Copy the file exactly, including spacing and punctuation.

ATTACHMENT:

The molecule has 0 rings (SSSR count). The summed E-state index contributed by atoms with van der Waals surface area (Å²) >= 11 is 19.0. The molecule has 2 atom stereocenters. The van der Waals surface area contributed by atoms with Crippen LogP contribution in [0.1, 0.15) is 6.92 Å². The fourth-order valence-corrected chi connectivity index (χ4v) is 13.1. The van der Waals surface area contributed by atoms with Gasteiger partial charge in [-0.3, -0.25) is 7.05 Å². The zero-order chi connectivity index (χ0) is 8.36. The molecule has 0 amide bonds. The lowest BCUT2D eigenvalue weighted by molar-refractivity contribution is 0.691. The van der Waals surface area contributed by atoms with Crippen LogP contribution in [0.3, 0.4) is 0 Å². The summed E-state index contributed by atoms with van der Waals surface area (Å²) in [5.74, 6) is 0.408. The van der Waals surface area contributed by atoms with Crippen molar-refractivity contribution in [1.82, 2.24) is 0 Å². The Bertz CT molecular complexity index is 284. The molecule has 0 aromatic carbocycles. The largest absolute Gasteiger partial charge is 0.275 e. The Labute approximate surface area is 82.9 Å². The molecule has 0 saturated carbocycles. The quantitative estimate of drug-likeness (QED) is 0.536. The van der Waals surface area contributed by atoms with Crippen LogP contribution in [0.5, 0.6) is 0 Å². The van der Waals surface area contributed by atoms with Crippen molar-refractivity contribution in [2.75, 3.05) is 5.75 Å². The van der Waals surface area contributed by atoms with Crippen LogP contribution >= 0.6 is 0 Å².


The molecule has 0 rings (SSSR count). The summed E-state index contributed by atoms with van der Waals surface area (Å²) >= 11 is 19.0. The molecule has 2 atom stereocenters. The van der Waals surface area contributed by atoms with Crippen LogP contribution in [0.1, 0.15) is 6.92 Å². The fourth-order valence-corrected chi connectivity index (χ4v) is 13.1. The van der Waals surface area contributed by atoms with Gasteiger partial charge in [-0.3, -0.25) is 7.05 Å². The zero-order chi connectivity index (χ0) is 8.36. The molecule has 0 amide bonds. The lowest BCUT2D eigenvalue weighted by molar-refractivity contribution is 0.691. The van der Waals surface area contributed by atoms with Crippen LogP contribution in [0.3, 0.4) is 0 Å². The summed E-state index contributed by atoms with van der Waals surface area (Å²) in [5.74, 6) is 0.408. The van der Waals surface area contributed by atoms with Crippen molar-refractivity contribution in [1.82, 2.24) is 0 Å². The Bertz CT molecular complexity index is 284. The molecule has 0 aromatic carbocycles. The largest absolute Gasteiger partial charge is 0.275 e. The Labute approximate surface area is 82.9 Å². The molecule has 0 saturated carbocycles. The quantitative estimate of drug-likeness (QED) is 0.536. The van der Waals surface area contributed by atoms with Crippen LogP contribution in [0.5, 0.6) is 0 Å². The van der Waals surface area contributed by atoms with Crippen molar-refractivity contribution in [2.75, 3.05) is 5.75 Å². The van der Waals surface area contributed by atoms with Crippen LogP contribution >= 0.6 is 0 Å².